Because of the UK’s complex international history there are several different forms of UK nationality. An individual’s nationality will generally be determined by the country in which they were born, the nationality of their parents or ancestors and their date of birth.
Many of the rules determining UK nationality changed in 1983 when the British Nationality Act 1981 came into force.
Prior to 1983 almost anyone born in the UK acquired British citizenship. People born in the UK after 1 January 1983 are still likely to be British citizens if one of their parents was a British citizen or was legally settled in the UK at the time of the birth.
The children of European Economic Area (EEA) or Swiss nationals may also acquire British citizenship if born in the UK. However, whether they are British citizens will depend on when they were born. Those born in the UK to EEA nationals:
- Between 1st January 1983 and 1st October 2000 are likely to be British citizens.
- From 2nd October 2000 to 29 April 2006 are likely to be British citizens if one of their parents had indefinite leave to remain in the UK at the time of the birth.
- From 30 April 2006 are likely to be British citizens if one of their parents had acquired permanent resident status.
Similar rules apply to the children of Swiss nationals born in the UK since 1 June 2002.
Whether children born abroad to British citizens will themselves acquire UK citizenship will depend on when they were born and the type of British citizenship held by their parent or parents.
Individuals holding the forms of nationality listed below may need a visa before coming to live or work in the UK. Some British nationals may, however, be entitled to register as a British citizen.
British Overseas Citizenship
This form of nationality was introduced when the British Nationality Act came into force in 1983. Under the terms of that Act, individuals who had been a citizen of the United Kingdom and Colonies before 1 January 1983 – but who did not automatically become British Citizens or British Overseas Territories Citizens on that date – became British Overseas Citizens. Those who became British Overseas Citizens on that date, rather than British Citizens, may have done so because they did not satisfy a minimum qualifying period.
British Overseas Citizens may be able to register as British citizens if they satisfy the residence requirements or if they hold no other nationality.
British Overseas Territories Citizenship
This form of citizenship is acquired by individuals who have some connection with British Overseas Territories – previously known as British Dependent Territories. It generally applies to individuals who were United Kingdom and Colonies citizens before 1st January 1983 and who did not automatically become British Citizens on that date but who had some connection with a British overseas territory either personally or through an ancestor.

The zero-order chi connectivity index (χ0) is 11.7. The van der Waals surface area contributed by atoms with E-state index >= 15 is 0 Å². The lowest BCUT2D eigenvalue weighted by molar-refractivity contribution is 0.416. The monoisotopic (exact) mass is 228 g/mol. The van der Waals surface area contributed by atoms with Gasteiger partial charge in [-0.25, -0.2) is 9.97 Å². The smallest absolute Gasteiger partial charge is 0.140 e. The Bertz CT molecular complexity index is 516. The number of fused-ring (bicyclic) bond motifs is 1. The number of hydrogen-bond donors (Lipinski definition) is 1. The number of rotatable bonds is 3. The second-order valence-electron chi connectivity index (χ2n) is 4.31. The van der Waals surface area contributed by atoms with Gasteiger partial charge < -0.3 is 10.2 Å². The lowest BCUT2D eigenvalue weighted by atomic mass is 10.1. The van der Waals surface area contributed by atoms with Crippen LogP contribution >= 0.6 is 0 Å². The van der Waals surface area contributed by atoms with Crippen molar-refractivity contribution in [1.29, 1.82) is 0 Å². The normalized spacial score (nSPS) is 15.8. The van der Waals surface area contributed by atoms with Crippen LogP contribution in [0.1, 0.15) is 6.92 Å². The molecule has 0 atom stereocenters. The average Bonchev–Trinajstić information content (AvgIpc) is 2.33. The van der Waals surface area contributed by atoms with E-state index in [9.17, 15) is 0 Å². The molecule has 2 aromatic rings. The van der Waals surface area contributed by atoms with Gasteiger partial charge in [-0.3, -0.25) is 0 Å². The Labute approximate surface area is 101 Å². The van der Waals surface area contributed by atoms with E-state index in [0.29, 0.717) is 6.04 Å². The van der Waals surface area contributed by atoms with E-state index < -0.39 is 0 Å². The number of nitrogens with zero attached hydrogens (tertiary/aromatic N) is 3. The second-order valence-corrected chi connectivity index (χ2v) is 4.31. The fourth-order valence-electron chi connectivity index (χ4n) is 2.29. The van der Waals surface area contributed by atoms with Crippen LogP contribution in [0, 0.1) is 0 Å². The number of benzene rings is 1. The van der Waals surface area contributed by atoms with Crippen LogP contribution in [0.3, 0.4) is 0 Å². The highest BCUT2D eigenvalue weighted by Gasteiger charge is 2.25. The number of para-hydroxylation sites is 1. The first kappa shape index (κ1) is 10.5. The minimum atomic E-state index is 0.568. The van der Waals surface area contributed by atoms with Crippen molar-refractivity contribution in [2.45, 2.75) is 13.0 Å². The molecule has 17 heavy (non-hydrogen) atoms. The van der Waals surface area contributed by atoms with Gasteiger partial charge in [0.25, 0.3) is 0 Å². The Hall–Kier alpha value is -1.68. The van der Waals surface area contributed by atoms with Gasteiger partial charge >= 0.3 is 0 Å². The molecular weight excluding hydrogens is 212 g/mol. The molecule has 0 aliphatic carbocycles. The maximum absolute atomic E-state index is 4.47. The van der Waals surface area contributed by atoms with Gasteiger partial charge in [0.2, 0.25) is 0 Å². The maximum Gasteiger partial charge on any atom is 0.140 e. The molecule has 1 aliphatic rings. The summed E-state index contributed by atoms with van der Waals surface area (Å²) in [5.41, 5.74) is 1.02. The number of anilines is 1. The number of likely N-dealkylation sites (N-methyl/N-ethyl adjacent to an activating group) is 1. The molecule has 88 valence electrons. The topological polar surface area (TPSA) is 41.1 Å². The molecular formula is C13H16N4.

On 21 May 2002 many British Overseas Territories Citizens automatically acquired full British citizenship.
British National (Overseas)
Individuals who held British Overseas Territories Citizenship by connection with Hong Kong were entitled to register as British Nationals (Overseas) up to 1 July 1997. When Hong Kong passed back to China individuals whose only entitlement to British nationality was through their connection with Hong Kong – and who had not registered as British Nationals (Overseas) – lost their entitlement to British citizenship. However, individuals with no other nationality as of 30th June 1997 automatically became British Overseas Citizens on 1 July 1997.
Few individuals have qualified as British Subjects since the British Nationality Act came into force on 1st January 1983. The following categories of people became British Subjects on that date:
- Individuals who were British subjects prior to 1949 and who did not subsequently acquire another form of citizenship;
- Individuals who were British subjects and citizens of Eire prior to 1949 and who applied to remain as British subjects;
- Women who had registered as British subjects through their marriage to a man who fell into one of the two preceding categories.
British Protected Persons
This form of nationality applied to the nationals of countries, which did not form part of the British Empire, but which were offered protection by Britain. Most British Protected Persons lost that status either through acquiring the citizenship of another country or a different form of UK nationality.
Only individuals who were British Protected Persons as of 1 January 1983 and / or who were born to a British Protected Person after that date are likely to qualify under this category of British nationality. British Protected Persons may qualify to register as British citizens by satisfying the residence requirements or through marriage to a British citizen.